Graduate Thesis Or Dissertation

 

Evaluation of Oregon Tack Coat Performance to Reduce Tracking and Increase Interlayer Shear Strength of Asphalt Pavements Public Deposited

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https://ir.library.oregonstate.edu/concern/graduate_thesis_or_dissertations/n583xz337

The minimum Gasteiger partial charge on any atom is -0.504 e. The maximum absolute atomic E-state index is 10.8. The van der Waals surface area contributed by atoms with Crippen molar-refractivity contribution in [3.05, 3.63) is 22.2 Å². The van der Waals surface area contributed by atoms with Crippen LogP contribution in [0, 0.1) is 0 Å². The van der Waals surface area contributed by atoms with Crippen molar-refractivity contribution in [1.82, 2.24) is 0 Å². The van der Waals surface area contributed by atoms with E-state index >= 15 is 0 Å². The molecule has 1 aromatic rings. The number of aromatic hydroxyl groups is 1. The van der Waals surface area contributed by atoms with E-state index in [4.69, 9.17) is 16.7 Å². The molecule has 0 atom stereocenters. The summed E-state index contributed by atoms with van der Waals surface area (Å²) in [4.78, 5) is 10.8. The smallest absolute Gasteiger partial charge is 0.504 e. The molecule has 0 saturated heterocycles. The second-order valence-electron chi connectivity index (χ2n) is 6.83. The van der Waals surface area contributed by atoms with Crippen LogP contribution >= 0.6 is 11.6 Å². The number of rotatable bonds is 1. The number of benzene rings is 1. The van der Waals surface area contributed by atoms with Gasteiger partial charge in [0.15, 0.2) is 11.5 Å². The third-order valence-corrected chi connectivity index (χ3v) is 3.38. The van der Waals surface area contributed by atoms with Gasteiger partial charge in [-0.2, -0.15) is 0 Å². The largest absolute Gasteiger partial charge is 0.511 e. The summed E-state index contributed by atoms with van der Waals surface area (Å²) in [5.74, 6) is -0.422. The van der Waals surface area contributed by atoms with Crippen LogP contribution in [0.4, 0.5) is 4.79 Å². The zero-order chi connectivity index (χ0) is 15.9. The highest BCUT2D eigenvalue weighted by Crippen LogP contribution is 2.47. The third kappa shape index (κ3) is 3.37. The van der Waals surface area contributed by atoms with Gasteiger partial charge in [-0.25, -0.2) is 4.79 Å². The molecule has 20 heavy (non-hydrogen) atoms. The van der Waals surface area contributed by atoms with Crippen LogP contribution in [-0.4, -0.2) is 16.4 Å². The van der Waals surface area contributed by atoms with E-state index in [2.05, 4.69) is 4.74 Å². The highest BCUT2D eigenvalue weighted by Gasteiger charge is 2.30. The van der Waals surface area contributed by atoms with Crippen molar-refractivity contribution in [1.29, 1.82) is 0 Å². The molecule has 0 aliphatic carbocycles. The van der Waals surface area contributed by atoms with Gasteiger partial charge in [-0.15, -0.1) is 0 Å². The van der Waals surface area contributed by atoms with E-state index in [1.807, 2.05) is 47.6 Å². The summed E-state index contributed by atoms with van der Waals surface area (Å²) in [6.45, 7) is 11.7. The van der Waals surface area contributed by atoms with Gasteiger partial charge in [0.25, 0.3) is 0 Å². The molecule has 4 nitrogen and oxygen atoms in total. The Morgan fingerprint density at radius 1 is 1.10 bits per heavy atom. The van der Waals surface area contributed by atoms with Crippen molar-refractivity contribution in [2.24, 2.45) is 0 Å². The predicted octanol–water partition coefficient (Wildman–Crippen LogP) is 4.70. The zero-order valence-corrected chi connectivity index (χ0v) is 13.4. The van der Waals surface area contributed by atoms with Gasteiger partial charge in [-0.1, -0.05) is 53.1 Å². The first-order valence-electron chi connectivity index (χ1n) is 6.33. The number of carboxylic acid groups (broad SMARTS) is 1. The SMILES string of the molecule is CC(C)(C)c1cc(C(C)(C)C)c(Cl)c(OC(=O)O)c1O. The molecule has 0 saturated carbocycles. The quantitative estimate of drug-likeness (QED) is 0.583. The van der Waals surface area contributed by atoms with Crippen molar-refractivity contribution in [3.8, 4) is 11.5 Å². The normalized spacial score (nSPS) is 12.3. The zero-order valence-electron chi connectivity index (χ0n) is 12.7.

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  • CSS-1H is the most commonly used slow-setting emulsion grade in Oregon. “New” engineered emulsions were recently developed in Oregon to reduce tracking, the pick-up of tack coats by construction vehicle tires during construction activities, and increase interlayer shear strength (ISS), the amount of adhesive bond present between layers of asphalt pavement. Tracking reduces the amount of tack coat in particular areas and creates a non-uniform tack coat distribution between two pavement layers. The non-uniform tack coat distribution leads to localized distresses and significant reductions in interlayer shear strength, leading to complete failure of the pavement structure. The magnitude of this effect and performance of the tack coat is dependent on tack coat type, residual application rate, temperature, existing surface condition (cracked, milled, overlay), and curing time. For this reason, reducing tracking and increasing interlayer shear strength between pavement layers becomes vital to the longevity of the pavement structure. The performance (ability to reduce tracking and increase ISS) of these emulsions, most effective application rates, the effects of pavement surface texture and traffic on ISS, and curing times were evaluated in this study. Results show that lower temperatures and increased application rates lead to longer curing times, while higher wind speeds will reduce curing times. The results indicate that tracking will decrease with increased curing time. Results show that a positive correlation between pavement surface texture and interlayer shear strength exists and that milled surfaces provide significantly higher ISS than non-milled overlay surfaces. The results indicated that there are positive correlations between rheological tests and interlayer shear strengths from field cores. The results also showed significant variances in application rates by distributor trucks. Hence there is a need for unified guidelines on tack coat QC/QA and construction practices.
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